All the writer's books are distinguished by extraordinary covers -- well, at least 90% of them are. For the most part, they capture the tone of the work, and evoke an emotion or two.

I don't know who the artist is behind the Strange Seed/Children of the Island/Nursery Tale covers, but I'm sure you'd agree that they are incredible.

Back when I lived at home with my parents, I took a macro photograph of the lower half of this cover and blew it up to movie poster size.

I hung it on the wall above my bed. It was the last thing I saw before my troubled head hit the pillow for close to three years.

I still find it spellbinding.

Ramsey puts in a kind word here, and makes a good point.

More than a "one-man definition of (horror)", Wright's brand of horror is unique to the author. If he's riding a bandwagon, he's also driving it.

Yet another author takes a stab at the title The Island. Benchley did it, Guy N. Smith did it, and it's been done countless times at the movies.

It is one of the simplest, most evocative titles. Wright's approach to it is unexpectedly sublime.

Nursery Tale ('82), the sequel to Strange Seed, was a Playboy Paperback (!).

I'd like to imagine that TM sat down in the grotto at the Playboy Mansion with Hef and gave him a potted history of the horror genre after signing the book contract. I'm sure he'd like to imagine that, too.

Bill Thompson and Stephen King are acknowledged inside -- Bill, "...who helped bring Strange Seed into the world", and Steve..."...one of the few who understood it."

It is "In Memory of John Lennon".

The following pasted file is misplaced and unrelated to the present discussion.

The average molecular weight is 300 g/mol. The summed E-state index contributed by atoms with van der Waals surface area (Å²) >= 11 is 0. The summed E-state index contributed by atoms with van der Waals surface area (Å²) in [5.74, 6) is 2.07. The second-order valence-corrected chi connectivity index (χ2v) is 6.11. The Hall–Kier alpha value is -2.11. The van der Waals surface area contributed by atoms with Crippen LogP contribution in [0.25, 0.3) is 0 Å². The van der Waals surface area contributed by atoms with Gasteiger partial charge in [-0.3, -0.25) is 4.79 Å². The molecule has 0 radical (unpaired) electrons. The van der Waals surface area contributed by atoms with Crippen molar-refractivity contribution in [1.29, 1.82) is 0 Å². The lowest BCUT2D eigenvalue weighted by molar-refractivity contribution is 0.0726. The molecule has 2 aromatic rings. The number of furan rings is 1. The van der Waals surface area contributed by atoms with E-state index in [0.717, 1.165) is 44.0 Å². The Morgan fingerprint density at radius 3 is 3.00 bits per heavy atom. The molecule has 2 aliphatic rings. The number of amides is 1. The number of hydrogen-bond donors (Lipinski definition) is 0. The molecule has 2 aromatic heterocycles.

An excellent book, but one of the few stock covers that felt out of sync with Wright's oeuvre.

Published by Tor in '89.

If you have not read TM Wright, I envy you the frisson of discovery.

I look forward to many more of Wright's precious literary children.

Upcoming is Blue Canoe from PS Publishing.

Thursday, June 25, 2009

More Ad Mats Are Unleashed

More than passable Corman rip-off of Alien. An '89 production, so running a little late if it wanted to cash in on that.

I saw this on opening day at the Village East and came out a little perplexed.

Was it deliberately outrageous, or accidentally? Now it doesn't matter.

This bizarre coming-of-age flick is well worth catching (and owning).

Great Bryan Brown Aussie prison flick from 1980.

My brother Colin, who saw it before me, came home and was very pleased with its non-stop brutality and salty language. It's a gem.

A Dusk-To-Dawner to salivate over -- especially if you don't have a driver's license.

One of my own films. The marketing was terribly off. "From the Producer of The Wog Boy" was a miscalculation in terms of the demographics. The Wog Boy was (to me, anyway) a howlingly unfunny ethnic comedy from one of Australia's most obnoxious "comedians", Nick Giannopoulos; the film did do big business for reasons that make you shake your head about audience tastes.

However, the audience for Sensitive New Age Killer, which was originally and more accurately titled Hitman's Hero (but don't get me started on that!), couldn't have been more different, and I'm sure would have walked out of Killer feeling very deceived.

Anyway, the reviews were surprisingly positive.

I saw this Belgian movie at Lincoln Plaza. Sadly, I was one of two people in the cinema.

The reviews on the ad mat were not hyperbole. It IS a stunner, and was one of my favorite movies that year ('96).